There’s nothing here that presents like obvious evidence, just a few bagged jumpsuits waiting to be used, which tells me the scene is bloody. That’s one of my dirty secrets. Despite my comfort level with dead bodies, I don’t like blood, at least not in excess. Blood is actually fine. A bucket of blood, not so much. Blood to the ankles, which I’ve experienced, definitely not. I freak the fuck out. It’s a weakness that I don’t share with anyone, and yet, today, I’m asked for, by name, and the scene is bloody. Some might call that a coincidence, but as Roger taught me years ago and has always proven true, there is no such thing as coincidence. The fucked up part of this equation is that Roger knows exactly how I feel about blood. He was with me the first time I freaked out, the only time anyone of professional consequence has ever seen me freak out. Okay my ex back in LA might have seen a little bitty incident, too, but that was literally ankle deep blood, and he wasn’t a superior of professional consequence. CHAPTER TWO Setting aside my personal hate for blood and the fact that I now estimate the amount beyond that apartment door to be excessive, I have questions, starting with: where the hell is the person who’s supposed to be making sure we wear those bagged jumpsuits laying on the ground? If they’re counting on humans being smart, they’re stupid, which proves my point: someone should be on guard in front of the door, managing the integrity of the crime scene. Oh, wait. There is no integrity to this crime scene, which is so poorly managed that I wish I was a drinker.

I’d drink myself into throwing up and then check into recovery, where I’d survive a few days before my irritation at the people who couldn’t control their urges would then cause me to beat some asses. Which would be highly hypocritical of me since I have a few urges I can’t seem to control either, like killing people and ending up naked with Kane fucking Mendez. A thought triggered by the ringing of my phone in my pocket that is most assuredly Kane fucking Mendez. I ignore the call simply because I don’t want to ignore the call. Fuck you, Kane Mendez, for making me want to talk to you. Just because you buried a body for me doesn’t mean you get to control me. I grab one of the suits and dump my field bag on the floor. Reggie appears at the top of the stairs, hovering there. I have a bad history with the name Reggie. The body Kane buried for me bore a tattoo done by a guy who worked for a tattoo parlor owned by another Reggie. Therefore, if your name is Reggie that immediately puts you on the wrong foot with me. I shove my arms into my suit. He’s still watching me. “Are you role playing for some practice session at the police academy and pretending to be a Peeping Tom or is creepy just your thing?” “You aren’t the detective in charge,” he snaps. “Did you know,” I begin, zipping up my orange suit and wondering why cleanliness means looking like an inmate in this city, “that I was the girl most likely to in high school?” “Most likely to what?” he asks, taking my bait, his thin lips thinning even more when they’re already pencil drawings on his face.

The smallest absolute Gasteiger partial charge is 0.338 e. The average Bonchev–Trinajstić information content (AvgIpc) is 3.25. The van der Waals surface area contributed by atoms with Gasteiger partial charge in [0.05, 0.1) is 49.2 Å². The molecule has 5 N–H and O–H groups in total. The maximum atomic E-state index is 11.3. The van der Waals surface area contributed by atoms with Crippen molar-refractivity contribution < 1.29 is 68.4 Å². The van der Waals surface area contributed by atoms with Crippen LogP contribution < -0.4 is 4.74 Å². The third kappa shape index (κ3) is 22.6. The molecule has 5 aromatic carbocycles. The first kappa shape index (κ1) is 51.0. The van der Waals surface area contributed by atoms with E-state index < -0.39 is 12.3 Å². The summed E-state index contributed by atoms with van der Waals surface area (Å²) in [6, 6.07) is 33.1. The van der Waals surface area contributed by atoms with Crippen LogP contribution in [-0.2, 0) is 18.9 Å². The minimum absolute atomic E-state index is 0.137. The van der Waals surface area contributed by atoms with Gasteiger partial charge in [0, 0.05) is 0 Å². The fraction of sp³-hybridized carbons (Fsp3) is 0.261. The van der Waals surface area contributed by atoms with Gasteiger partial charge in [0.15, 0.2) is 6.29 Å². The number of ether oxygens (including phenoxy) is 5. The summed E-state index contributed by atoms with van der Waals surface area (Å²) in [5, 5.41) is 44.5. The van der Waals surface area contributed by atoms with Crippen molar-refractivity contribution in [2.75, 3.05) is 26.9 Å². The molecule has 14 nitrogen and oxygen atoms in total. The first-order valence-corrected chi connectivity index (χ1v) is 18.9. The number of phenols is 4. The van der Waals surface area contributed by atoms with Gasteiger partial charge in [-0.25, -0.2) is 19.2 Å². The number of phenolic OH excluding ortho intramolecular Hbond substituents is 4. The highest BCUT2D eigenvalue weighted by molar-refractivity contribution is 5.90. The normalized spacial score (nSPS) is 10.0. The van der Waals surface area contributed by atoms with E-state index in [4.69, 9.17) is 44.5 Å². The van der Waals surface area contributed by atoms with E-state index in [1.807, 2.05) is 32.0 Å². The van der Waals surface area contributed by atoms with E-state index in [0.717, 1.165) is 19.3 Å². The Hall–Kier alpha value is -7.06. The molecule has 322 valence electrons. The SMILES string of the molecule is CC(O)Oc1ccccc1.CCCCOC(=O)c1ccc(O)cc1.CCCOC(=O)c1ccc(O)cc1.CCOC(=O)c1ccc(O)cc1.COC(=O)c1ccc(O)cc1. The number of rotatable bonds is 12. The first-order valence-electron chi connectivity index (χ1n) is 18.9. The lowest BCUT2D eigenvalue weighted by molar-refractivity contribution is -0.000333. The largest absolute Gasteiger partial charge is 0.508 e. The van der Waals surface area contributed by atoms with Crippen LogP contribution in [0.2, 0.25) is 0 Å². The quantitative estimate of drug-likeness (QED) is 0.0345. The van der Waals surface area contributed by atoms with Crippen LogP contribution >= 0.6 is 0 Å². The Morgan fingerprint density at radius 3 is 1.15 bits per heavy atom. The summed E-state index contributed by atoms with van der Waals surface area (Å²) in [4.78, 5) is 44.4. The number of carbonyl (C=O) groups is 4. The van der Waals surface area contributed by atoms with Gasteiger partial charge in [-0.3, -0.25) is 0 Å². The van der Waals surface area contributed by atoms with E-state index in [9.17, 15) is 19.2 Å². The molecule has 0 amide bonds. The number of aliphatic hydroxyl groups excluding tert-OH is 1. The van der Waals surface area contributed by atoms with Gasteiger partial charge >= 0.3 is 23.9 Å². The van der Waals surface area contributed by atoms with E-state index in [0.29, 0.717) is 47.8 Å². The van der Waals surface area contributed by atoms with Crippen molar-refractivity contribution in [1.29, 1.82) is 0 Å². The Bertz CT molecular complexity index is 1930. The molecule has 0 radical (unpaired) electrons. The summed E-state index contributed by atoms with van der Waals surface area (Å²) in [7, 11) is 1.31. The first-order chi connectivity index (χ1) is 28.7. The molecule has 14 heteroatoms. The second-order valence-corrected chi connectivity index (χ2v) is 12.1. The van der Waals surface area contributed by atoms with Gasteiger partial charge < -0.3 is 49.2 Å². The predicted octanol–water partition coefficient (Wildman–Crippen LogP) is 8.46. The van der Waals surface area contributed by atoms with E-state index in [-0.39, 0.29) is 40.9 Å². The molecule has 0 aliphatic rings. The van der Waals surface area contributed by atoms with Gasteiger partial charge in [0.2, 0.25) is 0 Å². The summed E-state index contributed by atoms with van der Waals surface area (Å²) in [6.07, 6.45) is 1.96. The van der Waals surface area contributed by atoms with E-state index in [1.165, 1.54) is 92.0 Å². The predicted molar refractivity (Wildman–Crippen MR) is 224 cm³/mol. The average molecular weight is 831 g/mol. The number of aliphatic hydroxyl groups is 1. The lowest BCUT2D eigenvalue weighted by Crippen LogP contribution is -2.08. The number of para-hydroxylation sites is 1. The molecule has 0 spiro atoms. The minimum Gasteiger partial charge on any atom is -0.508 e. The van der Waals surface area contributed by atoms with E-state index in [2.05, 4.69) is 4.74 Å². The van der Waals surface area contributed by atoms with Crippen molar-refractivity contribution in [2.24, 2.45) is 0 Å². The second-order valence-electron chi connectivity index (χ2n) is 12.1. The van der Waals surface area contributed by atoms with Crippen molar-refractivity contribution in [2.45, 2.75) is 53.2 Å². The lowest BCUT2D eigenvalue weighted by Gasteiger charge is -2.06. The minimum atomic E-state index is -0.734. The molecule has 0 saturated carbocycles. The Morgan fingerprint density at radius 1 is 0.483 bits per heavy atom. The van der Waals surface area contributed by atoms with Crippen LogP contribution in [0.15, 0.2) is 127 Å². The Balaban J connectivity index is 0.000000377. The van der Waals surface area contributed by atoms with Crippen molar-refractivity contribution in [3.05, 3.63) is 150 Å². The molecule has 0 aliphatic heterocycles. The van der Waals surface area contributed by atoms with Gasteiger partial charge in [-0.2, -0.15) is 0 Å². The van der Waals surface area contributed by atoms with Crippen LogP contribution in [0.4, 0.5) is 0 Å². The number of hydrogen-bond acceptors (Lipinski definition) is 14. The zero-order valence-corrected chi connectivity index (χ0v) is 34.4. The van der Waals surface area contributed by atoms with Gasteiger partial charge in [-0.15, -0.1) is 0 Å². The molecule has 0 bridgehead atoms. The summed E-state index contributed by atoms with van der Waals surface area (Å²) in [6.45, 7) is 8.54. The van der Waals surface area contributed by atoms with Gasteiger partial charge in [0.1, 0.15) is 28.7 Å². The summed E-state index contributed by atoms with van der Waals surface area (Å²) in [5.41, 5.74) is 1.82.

“Get naked?” “Kill someone,” I say, grabbing my field bag and sliding it over my head and across my chest, so I don’t have to try to hold onto the damn thing when my feet and stomach are swimming in blood. “You wouldn’t be my first,” I add. “Put on a pretty orange suit or don’t come into the apartment.” I offer him my back and reach for the door. “You aren’t the detective in charge,” he bites out, repeating himself, his limited vocabulary rather irritating, as is his need to get the last word. That said, I’ve found that men who need the last word with a woman typically have deep-rooted confidence issues, in essence, little man complex. And since Reggie isn’t little anywhere that I can obviously identify, I can only assume his lips aren’t the only things pencil thin. I feel sorry enough for him to let him think he’s won: I give him the last word. I open the door and inhale the scent of iron, that distinctive promise of blood, lots of blood, but I don’t find it. The scent is there, but the room before me is a simple, clean living space with an untarnished, basic cream-colored couch, and two pastel blue side chairs. Of the not one, but four, jumpsuit-clad forensic specialists working the tiny space and beyond in an open concept dining room and kitchen, not one of them so much as looks up to greet me. That’s okay. I don’t need to be greeted. I’m here for the victim and no one else. This is a crime scene, and while this space might be missing the body that is here somewhere, it could hold clues.